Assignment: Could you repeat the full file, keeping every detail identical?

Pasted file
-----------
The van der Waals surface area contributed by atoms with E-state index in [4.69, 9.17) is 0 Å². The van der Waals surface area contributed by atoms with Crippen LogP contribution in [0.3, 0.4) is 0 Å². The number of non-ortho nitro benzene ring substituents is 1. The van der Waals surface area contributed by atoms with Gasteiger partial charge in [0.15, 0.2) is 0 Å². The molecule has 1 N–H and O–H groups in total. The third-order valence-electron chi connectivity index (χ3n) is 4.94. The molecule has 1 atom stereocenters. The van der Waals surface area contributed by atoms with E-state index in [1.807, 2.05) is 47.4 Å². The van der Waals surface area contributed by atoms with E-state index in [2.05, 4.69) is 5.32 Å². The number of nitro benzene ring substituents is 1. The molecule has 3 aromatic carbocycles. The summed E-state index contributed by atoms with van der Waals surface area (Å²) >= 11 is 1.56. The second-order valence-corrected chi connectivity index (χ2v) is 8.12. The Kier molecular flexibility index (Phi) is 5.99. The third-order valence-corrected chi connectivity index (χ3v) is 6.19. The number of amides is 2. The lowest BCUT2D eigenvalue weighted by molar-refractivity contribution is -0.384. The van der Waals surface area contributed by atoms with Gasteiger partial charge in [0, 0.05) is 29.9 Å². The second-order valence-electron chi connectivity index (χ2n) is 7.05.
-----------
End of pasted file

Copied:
The van der Waals surface area contributed by atoms with E-state index in [4.69, 9.17) is 0 Å². The van der Waals surface area contributed by atoms with Crippen LogP contribution in [0.3, 0.4) is 0 Å². The number of non-ortho nitro benzene ring substituents is 1. The van der Waals surface area contributed by atoms with Gasteiger partial charge in [0.15, 0.2) is 0 Å². The molecule has 1 N–H and O–H groups in total. The third-order valence-electron chi connectivity index (χ3n) is 4.94. The molecule has 1 atom stereocenters. The van der Waals surface area contributed by atoms with E-state index in [1.807, 2.05) is 47.4 Å². The van der Waals surface area contributed by atoms with E-state index in [2.05, 4.69) is 5.32 Å². The number of nitro benzene ring substituents is 1. The molecule has 3 aromatic carbocycles. The summed E-state index contributed by atoms with van der Waals surface area (Å²) >= 11 is 1.56. The second-order valence-corrected chi connectivity index (χ2v) is 8.12. The Kier molecular flexibility index (Phi) is 5.99. The third-order valence-corrected chi connectivity index (χ3v) is 6.19. The number of amides is 2. The lowest BCUT2D eigenvalue weighted by molar-refractivity contribution is -0.384. The van der Waals surface area contributed by atoms with Gasteiger partial charge in [0, 0.05) is 29.9 Å². The second-order valence-electron chi connectivity index (χ2n) is 7.05.